Scientists from NASA and the ESA have confirmed that black holes emit X-Ray winds in all directions, which has a significant effect on how young galaxies develop.
Black holes are pretty strange in that everybody knows they exist, but we understand so little about them. For example, while scientists know black holes consume matter, it's also suspected they emit X-Ray "winds" in all directions that influence how surrounding stars grow. But it wasn't until recently - when telescopes spotted a supermassive black hole two million light years away - that we could prove the essential role they have in galaxy formation.
"We know black holes in the centers of galaxies can feed on matter, and this process can produce winds. This is thought to regulate the growth of the galaxies," Fiona Harrison of Caltech explained. "Knowing the speed, shape and size of the winds, we can now figure out how powerful they are."
The discovery was made when NASA's Nuclear Spectroscopic Telescope Array (or NuSTAR) and the ESA's XMM-Newton telescope trained their focus on quasar galaxy PDS-456. Like many galaxies, PDS-456 has a supermassive black hole at its center, but as a young galaxy we have a much clearer visual on the effect of its winds: As the black hole chows down on matter, it releases insanely powerful X-Ray winds that push gases out of the galaxy, preventing young stars from using the gases as fuel.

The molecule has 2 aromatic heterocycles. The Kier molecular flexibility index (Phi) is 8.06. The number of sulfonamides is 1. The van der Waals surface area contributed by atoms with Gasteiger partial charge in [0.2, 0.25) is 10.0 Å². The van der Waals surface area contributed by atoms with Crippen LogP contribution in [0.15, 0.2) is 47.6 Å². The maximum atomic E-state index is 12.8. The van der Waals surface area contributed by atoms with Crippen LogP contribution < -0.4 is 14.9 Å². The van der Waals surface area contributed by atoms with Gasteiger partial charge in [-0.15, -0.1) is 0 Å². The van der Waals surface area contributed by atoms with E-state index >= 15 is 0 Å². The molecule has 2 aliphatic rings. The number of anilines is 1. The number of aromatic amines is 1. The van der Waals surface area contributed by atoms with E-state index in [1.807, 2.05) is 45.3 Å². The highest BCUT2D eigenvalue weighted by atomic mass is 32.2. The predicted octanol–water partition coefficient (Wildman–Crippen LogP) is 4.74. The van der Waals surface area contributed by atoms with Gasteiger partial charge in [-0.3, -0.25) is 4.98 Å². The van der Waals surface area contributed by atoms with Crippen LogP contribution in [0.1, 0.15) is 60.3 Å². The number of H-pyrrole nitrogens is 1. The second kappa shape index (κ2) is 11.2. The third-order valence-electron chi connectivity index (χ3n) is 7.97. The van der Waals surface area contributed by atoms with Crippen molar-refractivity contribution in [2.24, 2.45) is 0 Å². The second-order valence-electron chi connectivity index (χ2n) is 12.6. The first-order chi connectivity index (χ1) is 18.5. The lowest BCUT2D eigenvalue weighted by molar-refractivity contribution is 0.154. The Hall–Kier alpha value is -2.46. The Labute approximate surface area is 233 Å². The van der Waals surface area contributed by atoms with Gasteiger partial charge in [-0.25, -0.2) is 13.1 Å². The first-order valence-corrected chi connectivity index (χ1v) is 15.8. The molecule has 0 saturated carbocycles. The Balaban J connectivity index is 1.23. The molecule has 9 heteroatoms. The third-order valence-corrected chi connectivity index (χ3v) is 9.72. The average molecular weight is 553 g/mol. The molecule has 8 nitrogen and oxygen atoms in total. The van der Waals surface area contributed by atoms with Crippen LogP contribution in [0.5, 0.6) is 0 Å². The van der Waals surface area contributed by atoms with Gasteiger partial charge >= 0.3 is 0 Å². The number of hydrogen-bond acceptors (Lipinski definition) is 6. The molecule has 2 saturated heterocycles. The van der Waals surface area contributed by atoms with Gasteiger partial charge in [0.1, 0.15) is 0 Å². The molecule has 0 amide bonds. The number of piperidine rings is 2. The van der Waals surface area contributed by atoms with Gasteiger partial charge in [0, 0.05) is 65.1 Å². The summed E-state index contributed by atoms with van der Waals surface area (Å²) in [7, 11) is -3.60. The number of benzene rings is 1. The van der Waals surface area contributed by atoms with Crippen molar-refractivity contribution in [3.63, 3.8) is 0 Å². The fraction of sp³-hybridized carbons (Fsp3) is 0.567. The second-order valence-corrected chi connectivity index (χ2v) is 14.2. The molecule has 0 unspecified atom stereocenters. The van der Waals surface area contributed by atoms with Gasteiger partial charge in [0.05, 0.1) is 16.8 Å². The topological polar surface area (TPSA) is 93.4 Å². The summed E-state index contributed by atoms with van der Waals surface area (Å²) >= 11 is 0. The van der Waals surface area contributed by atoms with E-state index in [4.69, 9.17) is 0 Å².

Scientists were aware of X-Ray winds from previous observations, but could only see winds that were blowing towards Earth. By working together the two telescopes were finally able to confirm that X-Ray winds travel in all directions from the black hole, in an almost spherical fashion. "The complementarity of these two X-ray observatories is enabling us to unveil previously hidden details about the powerful side of the universe," XMN-Newton project scientist Norbert Schartel said.
Thanks to its distance, PDS-456 also gives us a clearer picture of what the universe looked like 10 billion years ago when supermassive black holes were more common. The report suggests these winds played a hugely significant role in how galaxies form - these winds carry more energy per second than is emitted by over a trillion suns.
"For an astronomer, studying PDS 456 is like a paleontologist being given a living dinosaur to study," NASA's Daniel Stern said. "We are able to investigate the physics of these important systems with a level of detail not possible for those found at more typical distances, during the 'Age of Quasars'."